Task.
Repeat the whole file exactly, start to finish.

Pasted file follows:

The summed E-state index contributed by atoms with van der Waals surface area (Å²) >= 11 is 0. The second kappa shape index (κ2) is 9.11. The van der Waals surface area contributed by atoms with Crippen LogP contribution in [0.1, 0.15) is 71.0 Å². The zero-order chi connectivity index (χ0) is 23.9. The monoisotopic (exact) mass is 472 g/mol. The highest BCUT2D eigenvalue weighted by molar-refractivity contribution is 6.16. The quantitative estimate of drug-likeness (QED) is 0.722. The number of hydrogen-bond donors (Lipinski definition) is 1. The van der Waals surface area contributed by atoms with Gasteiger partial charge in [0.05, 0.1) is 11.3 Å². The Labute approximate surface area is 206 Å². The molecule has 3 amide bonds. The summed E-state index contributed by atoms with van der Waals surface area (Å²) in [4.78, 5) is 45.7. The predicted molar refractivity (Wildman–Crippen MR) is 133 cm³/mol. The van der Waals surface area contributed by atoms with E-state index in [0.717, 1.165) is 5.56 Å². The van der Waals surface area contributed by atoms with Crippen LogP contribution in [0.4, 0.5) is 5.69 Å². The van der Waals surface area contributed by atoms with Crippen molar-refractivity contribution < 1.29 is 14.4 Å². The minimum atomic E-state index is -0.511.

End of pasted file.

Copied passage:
The summed E-state index contributed by atoms with van der Waals surface area (Å²) >= 11 is 0. The second kappa shape index (κ2) is 9.11. The van der Waals surface area contributed by atoms with Crippen LogP contribution in [0.1, 0.15) is 71.0 Å². The zero-order chi connectivity index (χ0) is 23.9. The monoisotopic (exact) mass is 472 g/mol. The highest BCUT2D eigenvalue weighted by molar-refractivity contribution is 6.16. The quantitative estimate of drug-likeness (QED) is 0.722. The number of hydrogen-bond donors (Lipinski definition) is 1. The van der Waals surface area contributed by atoms with Gasteiger partial charge in [0.05, 0.1) is 11.3 Å². The Labute approximate surface area is 206 Å². The molecule has 3 amide bonds. The summed E-state index contributed by atoms with van der Waals surface area (Å²) in [4.78, 5) is 45.7. The predicted molar refractivity (Wildman–Crippen MR) is 133 cm³/mol. The van der Waals surface area contributed by atoms with E-state index in [0.717, 1.165) is 5.56 Å². The van der Waals surface area contributed by atoms with Crippen LogP contribution in [0.4, 0.5) is 5.69 Å². The van der Waals surface area contributed by atoms with Crippen molar-refractivity contribution < 1.29 is 14.4 Å². The minimum atomic E-state index is -0.511.